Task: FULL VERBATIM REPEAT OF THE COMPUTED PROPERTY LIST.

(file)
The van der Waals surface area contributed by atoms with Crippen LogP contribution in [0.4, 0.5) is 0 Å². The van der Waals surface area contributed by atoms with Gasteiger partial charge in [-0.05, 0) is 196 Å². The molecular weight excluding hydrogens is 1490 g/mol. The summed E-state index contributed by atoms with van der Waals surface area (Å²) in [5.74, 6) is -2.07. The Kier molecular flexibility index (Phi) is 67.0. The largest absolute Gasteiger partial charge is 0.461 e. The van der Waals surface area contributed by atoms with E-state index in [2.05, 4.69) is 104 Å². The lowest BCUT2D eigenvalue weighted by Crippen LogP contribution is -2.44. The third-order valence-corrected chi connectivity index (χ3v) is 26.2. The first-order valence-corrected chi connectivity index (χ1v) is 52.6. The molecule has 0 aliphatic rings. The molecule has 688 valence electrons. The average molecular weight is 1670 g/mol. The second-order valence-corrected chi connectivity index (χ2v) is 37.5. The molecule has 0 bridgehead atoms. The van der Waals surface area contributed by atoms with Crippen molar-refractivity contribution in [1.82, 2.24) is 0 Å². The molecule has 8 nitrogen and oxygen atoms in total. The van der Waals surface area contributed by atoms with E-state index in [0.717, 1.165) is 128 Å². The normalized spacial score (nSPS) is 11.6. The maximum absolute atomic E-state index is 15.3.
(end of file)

The van der Waals surface area contributed by atoms with Crippen LogP contribution in [0.4, 0.5) is 0 Å². The van der Waals surface area contributed by atoms with Gasteiger partial charge in [-0.05, 0) is 196 Å². The molecular weight excluding hydrogens is 1490 g/mol. The summed E-state index contributed by atoms with van der Waals surface area (Å²) in [5.74, 6) is -2.07. The Kier molecular flexibility index (Phi) is 67.0. The largest absolute Gasteiger partial charge is 0.461 e. The van der Waals surface area contributed by atoms with E-state index in [2.05, 4.69) is 104 Å². The lowest BCUT2D eigenvalue weighted by Crippen LogP contribution is -2.44. The third-order valence-corrected chi connectivity index (χ3v) is 26.2. The first-order valence-corrected chi connectivity index (χ1v) is 52.6. The molecule has 0 aliphatic rings. The molecule has 688 valence electrons. The average molecular weight is 1670 g/mol. The second-order valence-corrected chi connectivity index (χ2v) is 37.5. The molecule has 0 bridgehead atoms. The van der Waals surface area contributed by atoms with Crippen molar-refractivity contribution in [1.82, 2.24) is 0 Å². The molecule has 8 nitrogen and oxygen atoms in total. The van der Waals surface area contributed by atoms with E-state index in [0.717, 1.165) is 128 Å². The normalized spacial score (nSPS) is 11.6. The maximum absolute atomic E-state index is 15.3.